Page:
If Todd Platts wanted another term as the U.S. congressman for the 4th District, he probably could have one.
The Republican handily won re-election five times, garnering 72 percent of the vote in November 2010.
But Platts isn't on the ballot next week; he kept his word and is leaving the Washington, D.C., stage after 12 years in office.
Wish as you might, he's not an option.
One of the reasons Platts was such a popular politician around here is that he represented us well in Congress -- he's been a true reflection of the constituents in this district.
And for the most part, we're moderate -- despite the protests of the small group of 912 Patriots. That's the local tea party organization that harangued Platts during his final term for not being conservative enough.
But the congressman knew better. He represented all of the district, not just the loudest, and his appeal crossed party lines. One doesn't win 72 percent of the vote without a significant number of Democrats -- even in the 4th Congressional District.
There is a moderate of the Platts mold in the field of candidates hoping to replace him.
It's just he's not the Republican.
Democrat Harry Perkinson is the best fit for continuing the tradition of representing the majority -- both Democrats and Republicans -- who place themselves somewhere in the middle, rather than the extreme.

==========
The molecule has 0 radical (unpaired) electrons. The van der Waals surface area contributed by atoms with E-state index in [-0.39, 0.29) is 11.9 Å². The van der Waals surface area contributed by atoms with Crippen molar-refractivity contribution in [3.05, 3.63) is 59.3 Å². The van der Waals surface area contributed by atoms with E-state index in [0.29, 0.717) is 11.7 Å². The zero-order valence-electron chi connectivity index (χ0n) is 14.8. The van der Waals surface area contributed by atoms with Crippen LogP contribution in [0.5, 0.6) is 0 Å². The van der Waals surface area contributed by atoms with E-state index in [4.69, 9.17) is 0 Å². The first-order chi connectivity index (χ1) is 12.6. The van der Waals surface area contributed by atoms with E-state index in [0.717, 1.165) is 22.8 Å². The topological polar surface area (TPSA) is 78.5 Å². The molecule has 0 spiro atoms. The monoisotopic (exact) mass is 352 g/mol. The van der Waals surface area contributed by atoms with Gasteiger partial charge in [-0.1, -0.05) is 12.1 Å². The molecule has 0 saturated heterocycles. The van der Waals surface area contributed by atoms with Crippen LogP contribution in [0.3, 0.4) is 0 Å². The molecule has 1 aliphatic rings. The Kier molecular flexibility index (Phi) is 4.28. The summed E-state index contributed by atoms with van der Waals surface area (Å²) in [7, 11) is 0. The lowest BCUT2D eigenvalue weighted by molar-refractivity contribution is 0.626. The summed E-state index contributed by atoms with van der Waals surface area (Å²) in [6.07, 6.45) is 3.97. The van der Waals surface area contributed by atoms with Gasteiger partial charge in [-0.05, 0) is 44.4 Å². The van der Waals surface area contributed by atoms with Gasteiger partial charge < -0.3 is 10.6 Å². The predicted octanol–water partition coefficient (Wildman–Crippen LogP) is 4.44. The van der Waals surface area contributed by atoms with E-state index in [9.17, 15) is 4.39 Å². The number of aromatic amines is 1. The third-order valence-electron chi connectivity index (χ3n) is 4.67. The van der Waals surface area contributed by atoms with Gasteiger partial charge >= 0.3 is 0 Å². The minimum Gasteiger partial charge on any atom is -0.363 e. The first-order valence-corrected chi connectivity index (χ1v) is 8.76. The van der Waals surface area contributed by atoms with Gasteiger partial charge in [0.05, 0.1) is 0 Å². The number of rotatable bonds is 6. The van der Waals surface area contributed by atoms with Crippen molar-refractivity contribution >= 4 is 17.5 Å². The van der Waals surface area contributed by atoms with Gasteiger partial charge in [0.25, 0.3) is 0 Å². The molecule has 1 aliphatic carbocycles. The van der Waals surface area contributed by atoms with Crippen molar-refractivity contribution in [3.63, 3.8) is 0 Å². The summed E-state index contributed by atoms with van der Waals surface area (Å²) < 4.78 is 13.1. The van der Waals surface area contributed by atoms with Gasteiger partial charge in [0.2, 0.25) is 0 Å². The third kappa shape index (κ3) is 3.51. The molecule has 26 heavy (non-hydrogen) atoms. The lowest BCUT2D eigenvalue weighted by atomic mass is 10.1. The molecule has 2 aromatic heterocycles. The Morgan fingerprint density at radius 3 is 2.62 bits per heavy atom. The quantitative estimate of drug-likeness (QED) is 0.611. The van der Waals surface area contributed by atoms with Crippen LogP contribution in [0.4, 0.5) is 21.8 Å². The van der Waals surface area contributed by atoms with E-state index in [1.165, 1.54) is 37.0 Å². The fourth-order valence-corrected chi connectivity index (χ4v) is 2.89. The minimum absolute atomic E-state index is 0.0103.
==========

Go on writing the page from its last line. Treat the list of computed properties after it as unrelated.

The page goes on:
We can't comfortably say that about his GOP challenger, state Rep. Scott Perry, given some of the legislation he signed onto in the Pennsylvania House.
Perkinson knows his odds are long, and, if elected, he knows he has one shot to show he'll protect the interests of all his constituents.
He's pledged not to take marching orders from his party's leadership and has said he will not support lightning rod Nancy Pelosi as speaker of the House if Democrats regain control. And in that event, he said, he also would suggest moderate Republicans for committee chairmanships.
"I'm not going to carry water for the party. I'm not going to go down there and engage in party politics," Perkinson said in a meeting with The York Dispatch editorial board. "I'm going to go down there and say 'These are things we need to address, and I don't care how we go about doing it. But we need to address them and get them done.'"
The Dallastown-area engineering manager has a firm grasp of the issues facing our country, particularly the middle class. And his business background allows him to offer solutions, rather than party slogans.
Congress is broken, paralyzed by partisanship. Its approval rating is in the toilet, and the members don't seem to care, never giving an inch.
Meanwhile we all suffer.
Since they're not willing to make a change, we're going to have to do it ourselves.
Don't elect a political soldier to reinforce the party line. Send an agent of change to Washington.